In line with the requirement for the separation between the State and political parties, international organisations in which Cyprus is a member have adopted guidelines and recommendations aiming at ensuring respect of this clause. The Venice Commission of the Council of Europe and the OSCE-ODIHR adopted a report in 2013 and guidelines in 2016 on the “Misuse of administration resources”, also termed as “abuse of State resources”. By resources they mean both human and material resources as well as non-material resources. The ‘use’ of an office, even of the prestige that an office offers for the promotion of a candidate or a political party is considered as abuse of State resources and it is a non-legitimate action that interferes with the fairness and impartiality of the electoral process. Actions that give undue advantages to a candidate or a political party put the other contestants of the election in an inferior position, the fight is unequal.
What are the specific activities that interfere with the elections of 30 May 2021?
The mere participation of the President and the ministers in the campaign are in conflict with the main clause. This participation has not been limited to isolated cases, of one, two or three events. It has not been either a mere presence in events.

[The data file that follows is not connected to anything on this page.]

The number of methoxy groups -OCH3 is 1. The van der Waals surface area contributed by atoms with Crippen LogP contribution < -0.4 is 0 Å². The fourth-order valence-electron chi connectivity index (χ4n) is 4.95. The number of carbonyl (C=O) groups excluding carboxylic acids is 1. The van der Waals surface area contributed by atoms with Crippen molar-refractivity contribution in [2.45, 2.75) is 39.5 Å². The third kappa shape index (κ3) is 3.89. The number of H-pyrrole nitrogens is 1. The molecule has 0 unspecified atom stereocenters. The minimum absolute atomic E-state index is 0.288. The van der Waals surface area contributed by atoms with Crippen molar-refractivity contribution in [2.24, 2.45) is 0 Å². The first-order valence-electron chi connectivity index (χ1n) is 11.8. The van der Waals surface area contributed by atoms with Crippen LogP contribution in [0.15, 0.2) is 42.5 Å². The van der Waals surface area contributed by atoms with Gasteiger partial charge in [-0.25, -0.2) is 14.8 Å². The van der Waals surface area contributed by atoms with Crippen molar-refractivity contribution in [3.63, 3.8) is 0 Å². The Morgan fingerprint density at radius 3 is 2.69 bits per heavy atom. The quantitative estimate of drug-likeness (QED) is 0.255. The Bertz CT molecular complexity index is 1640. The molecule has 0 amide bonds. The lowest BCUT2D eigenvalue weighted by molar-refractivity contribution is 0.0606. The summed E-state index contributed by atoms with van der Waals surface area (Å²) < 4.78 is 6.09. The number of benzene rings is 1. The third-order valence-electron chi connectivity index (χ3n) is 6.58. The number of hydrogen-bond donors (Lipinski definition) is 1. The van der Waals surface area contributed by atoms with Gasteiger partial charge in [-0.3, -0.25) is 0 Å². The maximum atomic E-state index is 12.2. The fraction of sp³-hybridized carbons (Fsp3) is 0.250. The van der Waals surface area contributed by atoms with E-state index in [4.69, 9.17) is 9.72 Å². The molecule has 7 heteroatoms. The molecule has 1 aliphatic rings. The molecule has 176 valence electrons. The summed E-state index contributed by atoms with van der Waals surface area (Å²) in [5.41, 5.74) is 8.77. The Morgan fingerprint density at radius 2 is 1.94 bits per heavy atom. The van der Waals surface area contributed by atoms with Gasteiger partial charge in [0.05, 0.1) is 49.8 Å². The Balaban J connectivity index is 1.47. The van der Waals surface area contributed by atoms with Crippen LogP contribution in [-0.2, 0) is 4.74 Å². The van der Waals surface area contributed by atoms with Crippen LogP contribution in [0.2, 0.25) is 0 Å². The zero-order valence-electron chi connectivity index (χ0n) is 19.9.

Government ministers at first and the President later have deployed a sustained effort, with daily, multiple visits to communities, organisation of multiple pseudo-events and public announcements about future projects that would cost many millions, even billions of euros. In that effort, projects funded by European Union programs have taken a prominent place, a practice that nears the sign of deception.
One may ask “what is the problem with this”?
The answer is very simple! This activity does not fall within what can be termed as “normal government activity”. In some weeks, we have witnessed a proliferation, rather a flood of announcements and promises and an unprecedented “flow” of money, in words at least. Their number might be much bigger that the sum of announcements, visits and promises made over the three-year period since the second round of the 2018 presidential election.